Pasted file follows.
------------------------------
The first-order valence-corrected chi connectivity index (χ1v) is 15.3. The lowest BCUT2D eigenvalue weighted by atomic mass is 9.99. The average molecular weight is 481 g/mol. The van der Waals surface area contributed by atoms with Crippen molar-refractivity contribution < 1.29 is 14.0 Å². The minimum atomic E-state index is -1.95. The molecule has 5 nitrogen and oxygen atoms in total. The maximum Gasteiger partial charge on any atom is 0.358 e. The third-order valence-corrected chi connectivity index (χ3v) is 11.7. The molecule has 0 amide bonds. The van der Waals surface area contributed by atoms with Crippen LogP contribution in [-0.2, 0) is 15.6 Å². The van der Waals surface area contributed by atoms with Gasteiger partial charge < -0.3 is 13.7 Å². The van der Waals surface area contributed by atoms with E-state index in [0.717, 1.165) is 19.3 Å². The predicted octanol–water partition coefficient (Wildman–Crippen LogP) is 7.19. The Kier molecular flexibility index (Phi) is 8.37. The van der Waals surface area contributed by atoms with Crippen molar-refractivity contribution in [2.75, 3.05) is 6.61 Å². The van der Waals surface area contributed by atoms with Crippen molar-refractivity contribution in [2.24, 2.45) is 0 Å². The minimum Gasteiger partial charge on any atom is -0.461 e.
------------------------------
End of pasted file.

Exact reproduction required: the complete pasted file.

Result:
The first-order valence-corrected chi connectivity index (χ1v) is 15.3. The lowest BCUT2D eigenvalue weighted by atomic mass is 9.99. The average molecular weight is 481 g/mol. The van der Waals surface area contributed by atoms with Crippen molar-refractivity contribution < 1.29 is 14.0 Å². The minimum atomic E-state index is -1.95. The molecule has 5 nitrogen and oxygen atoms in total. The maximum Gasteiger partial charge on any atom is 0.358 e. The third-order valence-corrected chi connectivity index (χ3v) is 11.7. The molecule has 0 amide bonds. The van der Waals surface area contributed by atoms with Crippen LogP contribution in [-0.2, 0) is 15.6 Å². The van der Waals surface area contributed by atoms with Gasteiger partial charge < -0.3 is 13.7 Å². The van der Waals surface area contributed by atoms with E-state index in [0.717, 1.165) is 19.3 Å². The predicted octanol–water partition coefficient (Wildman–Crippen LogP) is 7.19. The Kier molecular flexibility index (Phi) is 8.37. The van der Waals surface area contributed by atoms with Crippen molar-refractivity contribution in [2.75, 3.05) is 6.61 Å². The van der Waals surface area contributed by atoms with Crippen molar-refractivity contribution in [2.24, 2.45) is 0 Å². The minimum Gasteiger partial charge on any atom is -0.461 e.